A Date at the Sundance Music Festival
Cinema-TV Grad Ken Morris Produces Indy Film "Obselidia", Makes Sundance Debut
Updated 05/10/2010 with Pegasus News interview.
How does one start a movement? Recently, SMU grad Ken Morris (B.A. ’08, Cinema-Television and Religious Studies) began his own movement by helping produce an independent film, Obselidia – which, against major odds, just premiered at the prestigious Sundance Film Festival in January, winning the 2010 Alfred P. Sloan Prize for excellence in cinematography.
In the fall of 2008, Ken responded to an online ad from writer and first-time director Diane Bell, who was seeking help in creating a budget for her film project. Ken met with Diane over lunch and made a lasting impression on her. “When I met him, although he didn’t have as much experience as other people I talked to, his enthusiasm and good heart shone through,” said Diane. “I thought, here was the energy you need on your side if you’re going to make an independent movie - someone who’s going to keep smiling and believing when the going gets tough.” For his part, Ken said, “I loved the script and wanted to be a part of Obselidia in any way possible.”
Although Diane and Ken believed strongly in the potential of Obselidia, their view was not shared by other producers. “I remember around the same time meeting another, much more experienced line producer who told me that what I was attempting was impossible. Ken was the guy who said, of course we can do this!” Diane recalled.
When hired on to the production team, Ken remembers, “We began the process of fundraising almost immediately. By January of 2009, we had enough to do a test shoot, both to see how the camera would perform in Death Valley and to shoot a trailer for our investors. Within two weeks the rest of the money was there and Obselidia was on its way to becoming a reality.”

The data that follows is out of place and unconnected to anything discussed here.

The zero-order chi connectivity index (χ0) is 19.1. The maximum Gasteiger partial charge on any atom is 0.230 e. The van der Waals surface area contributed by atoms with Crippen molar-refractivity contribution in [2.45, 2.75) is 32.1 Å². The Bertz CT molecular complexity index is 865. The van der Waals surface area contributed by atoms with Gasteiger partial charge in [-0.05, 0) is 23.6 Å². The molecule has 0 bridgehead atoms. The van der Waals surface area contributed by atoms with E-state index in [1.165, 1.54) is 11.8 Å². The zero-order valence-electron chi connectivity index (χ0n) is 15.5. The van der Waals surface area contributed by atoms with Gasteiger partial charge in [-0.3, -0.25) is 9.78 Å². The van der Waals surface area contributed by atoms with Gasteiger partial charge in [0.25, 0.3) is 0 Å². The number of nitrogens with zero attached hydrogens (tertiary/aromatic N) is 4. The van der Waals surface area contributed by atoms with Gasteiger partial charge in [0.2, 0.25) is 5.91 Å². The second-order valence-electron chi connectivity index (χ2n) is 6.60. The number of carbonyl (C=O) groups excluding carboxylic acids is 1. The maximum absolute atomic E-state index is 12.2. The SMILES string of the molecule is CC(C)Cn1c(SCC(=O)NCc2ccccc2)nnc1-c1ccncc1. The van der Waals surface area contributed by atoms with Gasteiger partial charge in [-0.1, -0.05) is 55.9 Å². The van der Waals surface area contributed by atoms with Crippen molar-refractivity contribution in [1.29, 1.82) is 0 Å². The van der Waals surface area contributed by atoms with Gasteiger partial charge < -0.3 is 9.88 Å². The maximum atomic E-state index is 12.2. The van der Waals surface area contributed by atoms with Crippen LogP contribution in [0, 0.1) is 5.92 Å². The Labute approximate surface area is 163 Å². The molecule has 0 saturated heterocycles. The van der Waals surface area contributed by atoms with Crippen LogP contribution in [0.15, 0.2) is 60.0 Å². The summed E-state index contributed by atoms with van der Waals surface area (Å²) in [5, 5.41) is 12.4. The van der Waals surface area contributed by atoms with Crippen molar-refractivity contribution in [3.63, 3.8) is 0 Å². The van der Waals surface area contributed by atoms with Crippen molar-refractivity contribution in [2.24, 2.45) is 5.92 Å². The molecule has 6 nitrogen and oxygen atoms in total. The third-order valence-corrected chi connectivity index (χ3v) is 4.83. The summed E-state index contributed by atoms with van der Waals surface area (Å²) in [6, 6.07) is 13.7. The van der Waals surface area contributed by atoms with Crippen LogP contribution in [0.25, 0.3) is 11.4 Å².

Besides fundraising for the film, Ken also contributed a lot of “fringe work” to help create Obselidia. “Not referring to taxes and benefits, but – bees,” said Ken. “My buddy Paul and I spent a lot of hours searching for bees while someone took care of locations and someone else handled personnel. The bees play an integral role in the screenplay but aren’t something you can just buy at your local nursery.”
Ultimately, the film was invited to premiere at Sundance. Putting into perspective what an accomplishment that is, Ken said, “Sundance has an acceptance rate lower than even the Oscars. Only 1.5 percent of films make it into competition.” The Sundance website also states that, on average, 9000 films are submitted each year in hopes of premiering at the festival.
So how does a film like Obselidia make it to Sundance? Of all the applicants, why would a work from a first-time director who is purely going off her own story and vision for a film make this prestigious event, and win the Alfred P. Sloan award no less? Ken replies, “Obselidia was able to make an appearance at Sundance because enough people believed in it to make it happen. Diane believed the story was worth sharing and wrote the script. Our investors believed enough to put their money into the project, which, given the state of things, means a lot. Our production team believed enough to devote a few months of their life and our cast believed in Obselidia enough to put their faces on screen. The programmers at Sundance believed in us enough to invite us to premiere in Park City.”